Prosecutor asks Turkish court to close ruling party

ANKARA (Reuters) – A state prosecutor asked Turkey’s top court on Friday to shut the ruling AK Party for anti-secular activities, intensifying tensions between the secular elite and the Islamist-rooted government.

Turkish television channels quoted the Court of Appeals Chief Prosecutor Abdurrahman Yalcinkaya as saying he also wanted President Abdullah Gul, Prime Minister Tayyip Erdogan, and senior AK Party members banned from politics for five years.

He said a government move to lift a ban on women students wearing the Muslim headscarf amounted to anti-secular actions.

Turkey, which is seeking European Union membership, is predominantly Muslim but an officially secular system.

“With a political party with this much of a majority in parliament, we must think what Turkey will win and what it will lose from a demand like this,” Gul was quoted by state-run Anatolian news agency as saying in Dakar, Senegal.

The AK Party has been locked in a battle with Turkey’s secularist establishment, including judges and army generals, since it first came to power in 2002. Secularists says the AK Party is seeking to undermine separation of state and religion.

The AK Party denies it has any Islamist agenda.

It was not immediately clear whether the move would hurt Turkish financial markets which were closed when the announcement was made.

“We think that the application is really bad news, as it will increase political risk factors in the country,” Ozgur Altug, analyst at Raymond James Securities, said in a note.

“The court case has even the potential to slow down the reform process, privatization and foreign direct investment inflows,” he said.

Erdogan immediately called an emergency meeting of AK Party leaders.

HEADSCARF TENSIONS

Tensions intensified after an AK Party-dominated parliament last month approved a constitutional amendment to lift a ban on women students from wearing the Islamic-style headscarf at university.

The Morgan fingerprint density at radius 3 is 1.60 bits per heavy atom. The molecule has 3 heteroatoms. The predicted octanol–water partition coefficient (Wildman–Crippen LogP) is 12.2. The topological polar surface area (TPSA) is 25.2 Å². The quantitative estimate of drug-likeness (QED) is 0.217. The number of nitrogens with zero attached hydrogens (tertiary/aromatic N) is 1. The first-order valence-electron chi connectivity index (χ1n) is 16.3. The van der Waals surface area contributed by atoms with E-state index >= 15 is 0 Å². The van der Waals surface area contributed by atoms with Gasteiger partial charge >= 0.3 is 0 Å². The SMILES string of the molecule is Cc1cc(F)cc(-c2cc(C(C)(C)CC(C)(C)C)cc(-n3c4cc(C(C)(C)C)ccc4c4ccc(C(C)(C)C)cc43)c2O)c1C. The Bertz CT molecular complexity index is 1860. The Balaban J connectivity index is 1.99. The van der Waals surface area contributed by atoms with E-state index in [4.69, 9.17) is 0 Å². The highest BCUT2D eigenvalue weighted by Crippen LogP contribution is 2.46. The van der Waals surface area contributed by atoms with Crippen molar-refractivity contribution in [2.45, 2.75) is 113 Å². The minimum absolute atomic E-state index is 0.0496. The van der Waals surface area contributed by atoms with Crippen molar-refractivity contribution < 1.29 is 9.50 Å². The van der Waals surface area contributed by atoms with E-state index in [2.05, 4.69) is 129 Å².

The file sent by the prosecutor to the Constitutional Court said, according to Anatolian, that easing the ban on women wearing the headscarf and tightening certain regulations on alcohol consumption were evidence of anti-secular activities.

“AK Party has become a hotbed of activities against secularism,” Anatolian quoted the prosecutor’s file as saying.

It is the first time the AK Party, which won a sweeping reelection last July, was taken to the secular-minded Constitutional Court by a state prosecutor to close the party.

Ten years ago Turkey’s Constitutional Court closed the ruling Welfare Party on the grounds that it was considered too Islamist.

“Recent changes to Turkey’s constitution have made it much more difficult to close down political parties in Turkey,” Wolfango Piccoli, an analyst at Eurasia Group, wrote in a note.

“Even if the AK Party is not closed down, the case could last anything from six months to a year, raising the possibility of increased uncertainty and political instability.”

The AK Party was obliged to present its preliminary defense within one month, the Anatolian news agency said.

AK Party members expressed shock.

“It is a really shocking development. There is no proof that the AK Party is against secularism. The party, the prime minister have said at every opportunity that they adhere to secularism,” AK Party deputy Zafer Uskul told broadcaster NTV.

“I don’t find it likely that AK Party will be closed, but even opening such a case is unfortunate,” he said.

The Constitutional Court is already reviewing an appeal by the nationalist-minded opposition Republican People’s Party on the validity of parliament’s constitutional amendments last month to partially lift the headscarf ban.

The secular elite regards the headscarf as a symbol of political Islam and thus a threat to secularism, one of the founding principles of modern Turkey.

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